Agra, India – A trip to the Taj Mahal and the Red Fort of Agra

The day started early as we met in the lobby of our hotel at 4:50am and prepared to leave New Dehli for Agra, home of the Taj Mahal and Red Fort. Needless to say, we were all a bit groggy in the morning, but the excitement of our first full day was more than enough to overcome the pre-dawn start time. We made our way to the train station and boarded Indian Railways for the two hour ride to Agra.

The sun rose along the way and upon reaching Agra, we left the station and located our bus. Once aboard, we were given the option of heading to the hotel for an early check in or heading to Agra Fort (The Red Fort) and starting our day with a tour – all but one of us took up the offer and we were driven off to meet our guide, Saim. This was definitely the right choice, and as long as my body remains capable, I will do every additional activity offered in the next three weeks.
Crossing the drawbridge to The Red Fort of Agra
No Crocodiles in the moat these days
Agra Fort is a sight, and I was impressed as soon as the bus pulled up. We hopped out and Saim told us about the forts past as both a military structure and later an expansive palace. The Red Fort of Agra was built by the Mughal emperor, Akbar the Great. It was expanded and turned into a palace by Akbar’s grandson, Shah Jahan, who commissioned the Taj Mahal. It was built before the capital of the empire was moved from Agra to Dehli.
If invaders made it to this part of the fort they would be met with boiling hot oil and tar as well as giant boulders rolling towards them
We entered Agra Fort through the only remaining gate for tourists, Amar Singh Gate, to the south.
Our group reached Agra Fort by crossing a drawbridge that once covered the crocodile-infested moat and up the dog-legged rampart which was designed to confuse invaders. We were rewarded with views of the brilliant courtyard and walked through ornately carved gates and columns. Inside we were treated with more beautifully-designed palace residences, the interior vineyard, thrones and the open air bazaar where Shah Jahan met Mumtaz Mahal, who would be his wife. Their undying love is what gifted the world with the Taj Mahal.
The courtyard into Agra Fort, a city within a city
Quite a doorway, combining symbols from a multitude of world religions


The palace vineyards were located here – soil was brought in to grow suitable grapes
Khas Mahal, the palace where Shah Jahan was jailed by his power-hungry son
Musamman Burj – the tower where Shah Jahan was jailed with a view of the Taj Mahal
Marble throne overlooking the Ladies’ Bazaar
Diwan-i-Am, the Hall of Public Audiences, used by Shah Jahan for government business
By late afternoon we left the Red Fort, were checked into our rooms, ate a lunch and once again boarded our bus – this time heading to the Taj Mahal. This was one of the moments I was most anticipating from the time I booked this trip.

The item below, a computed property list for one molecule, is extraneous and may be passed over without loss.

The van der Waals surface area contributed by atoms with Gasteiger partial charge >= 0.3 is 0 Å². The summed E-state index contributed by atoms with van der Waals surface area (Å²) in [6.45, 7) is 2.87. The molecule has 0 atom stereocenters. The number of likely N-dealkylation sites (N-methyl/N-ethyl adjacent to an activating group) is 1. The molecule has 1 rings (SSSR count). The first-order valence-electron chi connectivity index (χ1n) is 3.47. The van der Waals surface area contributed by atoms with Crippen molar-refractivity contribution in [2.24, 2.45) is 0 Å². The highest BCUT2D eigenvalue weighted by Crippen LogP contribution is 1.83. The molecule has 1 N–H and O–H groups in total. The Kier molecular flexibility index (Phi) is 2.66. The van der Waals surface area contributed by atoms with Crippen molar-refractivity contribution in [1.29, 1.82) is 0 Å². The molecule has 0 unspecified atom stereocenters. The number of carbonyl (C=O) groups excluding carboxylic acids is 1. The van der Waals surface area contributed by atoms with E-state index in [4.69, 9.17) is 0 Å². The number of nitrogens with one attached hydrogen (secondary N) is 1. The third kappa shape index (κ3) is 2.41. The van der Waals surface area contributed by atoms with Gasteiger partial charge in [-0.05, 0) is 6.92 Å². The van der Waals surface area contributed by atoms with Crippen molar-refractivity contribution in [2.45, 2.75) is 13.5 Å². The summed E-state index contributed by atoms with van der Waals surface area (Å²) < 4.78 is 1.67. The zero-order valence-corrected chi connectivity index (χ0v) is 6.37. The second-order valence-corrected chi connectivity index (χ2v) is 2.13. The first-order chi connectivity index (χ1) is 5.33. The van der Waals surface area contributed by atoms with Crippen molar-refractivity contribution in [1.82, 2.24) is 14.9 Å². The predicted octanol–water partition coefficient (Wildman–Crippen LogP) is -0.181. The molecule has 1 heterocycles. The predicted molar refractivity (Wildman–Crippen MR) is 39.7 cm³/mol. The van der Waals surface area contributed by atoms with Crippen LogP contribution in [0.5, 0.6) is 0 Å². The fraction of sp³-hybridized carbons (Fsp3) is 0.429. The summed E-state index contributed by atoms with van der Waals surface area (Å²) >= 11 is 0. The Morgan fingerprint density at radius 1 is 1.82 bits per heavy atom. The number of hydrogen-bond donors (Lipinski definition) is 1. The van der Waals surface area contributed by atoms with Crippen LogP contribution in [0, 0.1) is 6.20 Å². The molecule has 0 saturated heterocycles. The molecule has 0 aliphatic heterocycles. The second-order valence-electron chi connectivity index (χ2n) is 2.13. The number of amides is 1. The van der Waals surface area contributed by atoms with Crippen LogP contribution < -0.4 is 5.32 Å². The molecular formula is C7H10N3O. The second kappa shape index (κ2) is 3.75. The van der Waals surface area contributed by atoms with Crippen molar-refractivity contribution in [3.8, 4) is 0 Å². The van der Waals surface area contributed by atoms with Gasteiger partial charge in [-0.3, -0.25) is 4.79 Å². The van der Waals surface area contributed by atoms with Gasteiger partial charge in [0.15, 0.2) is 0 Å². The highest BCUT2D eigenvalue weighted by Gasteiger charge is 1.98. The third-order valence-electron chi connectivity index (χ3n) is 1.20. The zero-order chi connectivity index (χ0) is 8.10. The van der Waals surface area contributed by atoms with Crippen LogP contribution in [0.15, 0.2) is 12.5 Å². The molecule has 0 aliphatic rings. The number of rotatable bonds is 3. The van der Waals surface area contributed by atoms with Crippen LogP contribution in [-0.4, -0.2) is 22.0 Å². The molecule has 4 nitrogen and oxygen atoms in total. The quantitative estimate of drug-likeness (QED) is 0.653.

First view of the Taj Mahal – life goal unlocked
The Taj Mahal is the most beautiful building in the world and seeing it in person was indeed a major life moment. It took 21 years to complete this world wonder, complete with fountains, ornamental gardens, marble relief works, calligraphy-surrounded pishtaqs and walls inlaid with precious stones. The pictures I am posting do not do it justice. It seemed as if every time we moved 10 meters closer, the structure became more picturesque.
Every step closer it became more and more magnificent
Amazing from every angle
Unfortunately, photography is not allowed inside the Taj Mahal
Truly remarkable, the inlay has 35 different precious stones and the calligraphy on the pishtaqs gets larger as it gets higher to give the impression of uniform size
On each side of the Taj Mahal you will see a similar building, this maintained symmetry. One is a mosque and the other, a guest house.
A view of the Yamuna River from the rear of the Taj Mahal

A few tips if you are planning to visit the Taj Mahal:

  1. Come Empty Handed – you can only bring in minimal personal belongings: wallets/cash, medicines, mobile phones, cameras (no tri-pods or accessories), passports and that’s about all. If you bring additional items you will have to throw them out.
  2. Visit at Sunrise – it’s empty then and a beautiful way to see the Taj. There are also great views at sunset, but it a bit more crowded. We did not get to experience this, but the 5 days around a full moon you can buy tickets when a limited supply are released one day in advance.
  3. Princess Diana’s Bench – there is a famous picture of Princess Diana on a bench in the center platform area of the ornamental garden. You can take your own picture there, but be prepared to fend off others.
  4. Light it Up – use the flashlight/torch feature on your mobile phone to shine on the pietra dura (the jewels inlaid in the marble). You’ll be able to see the brilliance of the translucent marble and precious stones.
  5. Nothing is Free – once inside the ground of the Taj Mahal, anyone who offers to take a professional photo of you or offer you other unsolicited services (information, a guided view of one of the buildings, etc) is not doing it to be kind and welcoming – they are looking for compensation. It’s best to stay with your guide or your group and avoid any hassle.

Tomorrow our group is off to Jaipur. Follow for more from the trip.

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